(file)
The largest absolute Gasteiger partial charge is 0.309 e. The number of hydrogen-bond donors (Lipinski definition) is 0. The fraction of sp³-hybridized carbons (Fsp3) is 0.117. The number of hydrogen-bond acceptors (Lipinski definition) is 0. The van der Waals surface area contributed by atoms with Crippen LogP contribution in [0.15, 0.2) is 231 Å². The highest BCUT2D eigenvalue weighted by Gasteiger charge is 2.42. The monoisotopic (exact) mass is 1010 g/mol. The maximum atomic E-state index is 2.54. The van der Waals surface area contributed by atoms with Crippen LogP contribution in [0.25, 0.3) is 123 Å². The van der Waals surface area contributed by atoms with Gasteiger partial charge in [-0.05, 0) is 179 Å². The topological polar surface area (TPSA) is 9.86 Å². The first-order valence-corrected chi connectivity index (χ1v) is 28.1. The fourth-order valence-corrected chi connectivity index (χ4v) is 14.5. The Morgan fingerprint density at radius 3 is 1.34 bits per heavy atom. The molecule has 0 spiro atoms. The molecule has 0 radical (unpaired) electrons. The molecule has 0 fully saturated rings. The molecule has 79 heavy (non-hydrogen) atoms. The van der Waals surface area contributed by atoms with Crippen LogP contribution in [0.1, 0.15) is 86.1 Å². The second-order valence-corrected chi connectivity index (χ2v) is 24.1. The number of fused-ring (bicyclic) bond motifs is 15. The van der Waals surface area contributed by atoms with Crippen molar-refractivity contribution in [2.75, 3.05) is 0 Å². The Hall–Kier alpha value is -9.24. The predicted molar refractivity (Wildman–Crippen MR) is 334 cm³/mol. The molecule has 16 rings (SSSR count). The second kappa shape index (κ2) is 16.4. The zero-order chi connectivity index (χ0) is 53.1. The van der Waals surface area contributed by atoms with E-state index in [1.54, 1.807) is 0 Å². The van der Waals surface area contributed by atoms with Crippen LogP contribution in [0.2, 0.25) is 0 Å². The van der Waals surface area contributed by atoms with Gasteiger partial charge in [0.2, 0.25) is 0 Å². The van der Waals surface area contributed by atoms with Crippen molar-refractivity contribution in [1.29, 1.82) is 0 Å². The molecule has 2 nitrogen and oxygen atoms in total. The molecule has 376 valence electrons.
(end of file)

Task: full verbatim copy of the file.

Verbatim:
The largest absolute Gasteiger partial charge is 0.309 e. The number of hydrogen-bond donors (Lipinski definition) is 0. The fraction of sp³-hybridized carbons (Fsp3) is 0.117. The number of hydrogen-bond acceptors (Lipinski definition) is 0. The van der Waals surface area contributed by atoms with Crippen LogP contribution in [0.15, 0.2) is 231 Å². The highest BCUT2D eigenvalue weighted by Gasteiger charge is 2.42. The monoisotopic (exact) mass is 1010 g/mol. The maximum atomic E-state index is 2.54. The van der Waals surface area contributed by atoms with Crippen LogP contribution in [0.25, 0.3) is 123 Å². The van der Waals surface area contributed by atoms with Gasteiger partial charge in [-0.05, 0) is 179 Å². The topological polar surface area (TPSA) is 9.86 Å². The first-order valence-corrected chi connectivity index (χ1v) is 28.1. The fourth-order valence-corrected chi connectivity index (χ4v) is 14.5. The Morgan fingerprint density at radius 3 is 1.34 bits per heavy atom. The molecule has 0 spiro atoms. The molecule has 0 radical (unpaired) electrons. The molecule has 0 fully saturated rings. The molecule has 79 heavy (non-hydrogen) atoms. The van der Waals surface area contributed by atoms with Crippen LogP contribution in [0.1, 0.15) is 86.1 Å². The second-order valence-corrected chi connectivity index (χ2v) is 24.1. The number of fused-ring (bicyclic) bond motifs is 15. The van der Waals surface area contributed by atoms with Crippen molar-refractivity contribution in [2.75, 3.05) is 0 Å². The Hall–Kier alpha value is -9.24. The predicted molar refractivity (Wildman–Crippen MR) is 334 cm³/mol. The molecule has 16 rings (SSSR count). The second kappa shape index (κ2) is 16.4. The zero-order chi connectivity index (χ0) is 53.1. The van der Waals surface area contributed by atoms with E-state index in [1.54, 1.807) is 0 Å². The van der Waals surface area contributed by atoms with Crippen LogP contribution in [0.2, 0.25) is 0 Å². The van der Waals surface area contributed by atoms with Gasteiger partial charge in [0.2, 0.25) is 0 Å². The van der Waals surface area contributed by atoms with Crippen molar-refractivity contribution in [1.29, 1.82) is 0 Å². The molecule has 2 nitrogen and oxygen atoms in total. The molecule has 376 valence electrons.